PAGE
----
Critics at work

3rd July 1998 at 01:00
WRITERS AT WORK SERIES. Thomas Hardy By Peter Widdowson.

Angus Wilson By Peter Conradi. Virginia Woolf By Laura Marcus. George Eliot By Josephine McDonagh. Caryl Churchill By Elaine Aston. Tony Harrison By Joe Kelleher. J R R Tolkien By Charles Moseley. D H Lawrence By Linda Ruth Williams. James Joyce By Steven Connor. Northcote HouseBritish Council Pounds 7.99 - 8.99 each.

This is an attractive series of commentaries on literary figures, relaunched in 1994, and gathering steam (Ishiguro, Plath, Soyinka, Bond and Paul Scott are planned for imminent publication, among many others).

This selection of nine communicates the aims of the editors pretty well - a sensible balance of biography, context and literary criticism, all refreshingly opinionated, sometimes almost apologetically so.

But what is the intended audience? For the most part, not sixth-form students, and perhaps not even undergraduates. It is more probably the teachers who will want to buy them, because, with two particularly honourable exceptions in this clutch, the style will sometimes defeat what we might call the common reader.

There is something approaching a house style - a genuine attempt to be friendly and matey, marred by lapses into scholarly guff. It's almost as if the writers cannot help themselves. No matter how invigorating their approach, they cannot resist lobbing in polysyllabic words that make an ordinary eye wander off into the deep space of speedreading.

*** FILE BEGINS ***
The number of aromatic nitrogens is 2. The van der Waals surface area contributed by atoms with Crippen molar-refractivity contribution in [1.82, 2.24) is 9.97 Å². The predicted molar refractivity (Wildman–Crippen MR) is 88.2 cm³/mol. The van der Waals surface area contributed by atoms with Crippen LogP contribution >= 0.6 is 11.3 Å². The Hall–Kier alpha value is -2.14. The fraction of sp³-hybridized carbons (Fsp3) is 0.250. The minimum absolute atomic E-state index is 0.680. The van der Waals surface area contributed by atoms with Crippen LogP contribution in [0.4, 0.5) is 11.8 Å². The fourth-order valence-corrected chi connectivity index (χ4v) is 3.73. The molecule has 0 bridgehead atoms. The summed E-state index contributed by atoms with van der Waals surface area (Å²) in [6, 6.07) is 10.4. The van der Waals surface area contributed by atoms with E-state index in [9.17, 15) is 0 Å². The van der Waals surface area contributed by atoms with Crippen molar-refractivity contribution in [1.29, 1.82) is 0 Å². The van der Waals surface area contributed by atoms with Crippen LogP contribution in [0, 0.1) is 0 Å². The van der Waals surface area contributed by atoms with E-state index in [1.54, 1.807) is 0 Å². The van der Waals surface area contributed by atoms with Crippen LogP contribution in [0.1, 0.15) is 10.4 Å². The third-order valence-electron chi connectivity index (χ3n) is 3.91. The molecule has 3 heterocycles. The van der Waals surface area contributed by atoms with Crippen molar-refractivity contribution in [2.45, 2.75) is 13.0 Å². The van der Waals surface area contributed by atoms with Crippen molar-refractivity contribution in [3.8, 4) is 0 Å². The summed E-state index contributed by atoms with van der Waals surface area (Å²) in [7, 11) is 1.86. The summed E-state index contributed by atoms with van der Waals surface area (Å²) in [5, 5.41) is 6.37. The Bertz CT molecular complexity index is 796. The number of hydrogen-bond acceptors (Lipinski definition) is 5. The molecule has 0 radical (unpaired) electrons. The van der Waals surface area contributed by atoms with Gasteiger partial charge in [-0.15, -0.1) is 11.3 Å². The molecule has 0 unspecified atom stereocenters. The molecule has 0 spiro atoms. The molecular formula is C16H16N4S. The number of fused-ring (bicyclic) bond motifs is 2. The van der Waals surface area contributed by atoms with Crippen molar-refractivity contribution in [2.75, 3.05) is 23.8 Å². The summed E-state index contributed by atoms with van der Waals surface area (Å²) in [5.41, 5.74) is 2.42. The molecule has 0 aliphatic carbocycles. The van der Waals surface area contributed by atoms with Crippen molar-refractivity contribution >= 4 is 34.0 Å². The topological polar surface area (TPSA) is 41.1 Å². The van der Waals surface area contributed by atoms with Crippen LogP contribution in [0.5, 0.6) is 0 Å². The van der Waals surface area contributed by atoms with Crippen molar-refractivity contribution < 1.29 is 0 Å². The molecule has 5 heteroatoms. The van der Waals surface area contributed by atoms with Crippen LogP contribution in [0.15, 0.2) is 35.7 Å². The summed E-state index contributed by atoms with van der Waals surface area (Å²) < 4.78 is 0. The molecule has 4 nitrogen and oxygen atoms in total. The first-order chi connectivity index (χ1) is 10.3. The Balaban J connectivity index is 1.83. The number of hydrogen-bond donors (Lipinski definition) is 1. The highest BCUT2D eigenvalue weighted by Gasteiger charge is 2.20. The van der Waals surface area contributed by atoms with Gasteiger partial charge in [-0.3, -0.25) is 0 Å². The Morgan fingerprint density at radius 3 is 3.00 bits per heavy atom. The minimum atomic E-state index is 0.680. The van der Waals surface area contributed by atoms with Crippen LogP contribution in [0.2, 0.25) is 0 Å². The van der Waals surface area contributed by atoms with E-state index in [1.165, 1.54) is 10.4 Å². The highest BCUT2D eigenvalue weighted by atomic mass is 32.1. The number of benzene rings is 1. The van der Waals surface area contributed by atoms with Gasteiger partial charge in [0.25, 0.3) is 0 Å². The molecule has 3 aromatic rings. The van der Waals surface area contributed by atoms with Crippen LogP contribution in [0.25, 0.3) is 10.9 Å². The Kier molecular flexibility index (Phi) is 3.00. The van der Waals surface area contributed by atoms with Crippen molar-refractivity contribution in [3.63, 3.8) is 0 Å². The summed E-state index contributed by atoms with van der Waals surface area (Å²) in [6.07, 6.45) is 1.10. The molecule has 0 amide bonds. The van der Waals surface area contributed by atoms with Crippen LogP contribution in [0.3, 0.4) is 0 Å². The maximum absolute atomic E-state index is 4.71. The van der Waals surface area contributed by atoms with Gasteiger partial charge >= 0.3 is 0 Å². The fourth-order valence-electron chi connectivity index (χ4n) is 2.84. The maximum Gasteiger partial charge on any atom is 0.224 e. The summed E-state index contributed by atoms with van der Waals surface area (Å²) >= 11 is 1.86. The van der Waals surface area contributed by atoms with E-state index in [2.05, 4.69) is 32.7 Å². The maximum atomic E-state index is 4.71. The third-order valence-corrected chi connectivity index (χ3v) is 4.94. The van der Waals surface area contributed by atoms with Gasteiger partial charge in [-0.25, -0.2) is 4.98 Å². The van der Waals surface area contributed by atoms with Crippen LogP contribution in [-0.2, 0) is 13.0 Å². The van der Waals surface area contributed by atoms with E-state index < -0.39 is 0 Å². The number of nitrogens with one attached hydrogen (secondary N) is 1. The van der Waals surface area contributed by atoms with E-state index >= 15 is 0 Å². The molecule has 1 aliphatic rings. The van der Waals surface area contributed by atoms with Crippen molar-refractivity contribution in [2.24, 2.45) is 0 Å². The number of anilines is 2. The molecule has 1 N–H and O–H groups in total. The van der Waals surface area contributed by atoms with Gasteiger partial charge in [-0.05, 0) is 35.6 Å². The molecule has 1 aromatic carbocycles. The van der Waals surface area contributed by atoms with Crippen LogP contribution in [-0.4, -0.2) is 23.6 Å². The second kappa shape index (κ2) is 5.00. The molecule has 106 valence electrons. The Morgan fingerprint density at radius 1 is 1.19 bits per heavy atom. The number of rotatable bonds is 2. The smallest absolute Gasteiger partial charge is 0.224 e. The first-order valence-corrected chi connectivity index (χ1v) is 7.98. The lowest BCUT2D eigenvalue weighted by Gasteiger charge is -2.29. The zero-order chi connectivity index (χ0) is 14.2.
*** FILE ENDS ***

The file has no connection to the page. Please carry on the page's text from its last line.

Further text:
Thus, we have recoverable authorial intention, parataxis, eucatastrophe, gestural encoding, exteriority, mimetic autonomism, genderisation, transcendental signifier, scopophilic, necessarily essentialist premiss (sic), and so on.

I am exaggerating the vocabulary problem. The density of the sentences is what slows you down. They wouldn't fare well, you feel, in those "fog indexes" built into word-processing packages.

However, if you persist, the depth and breadth of argument and knowledge are exciting and illuminating. Aston, for instance, knows Churchill's work in amazing detail; Moseley has a friendly bash at putting Tolkien into proper context; Connor unpicks Finnegans Wake with panache. Conradi's book on Wilson is a clean read, but he skimps the biographical material that all the others include so skilfully.

By coincidence, and ready to recommend Penguin Critical Studies instead, which I suppose I should admit I would still do, I came to McDonagh and Marcus last, and their respective books on George Eliot and Woolf. These are exemplary introductions to their subjects, and prove that it is not necessary to baffle your reader. What Marcus in particular achieves is a study that not only clarifies and analyses Woolf in a non-dogmatic way, but which also sends you off to the bookshelves, wondering if you've really read the books, and insisting that you make sure you set about them again.

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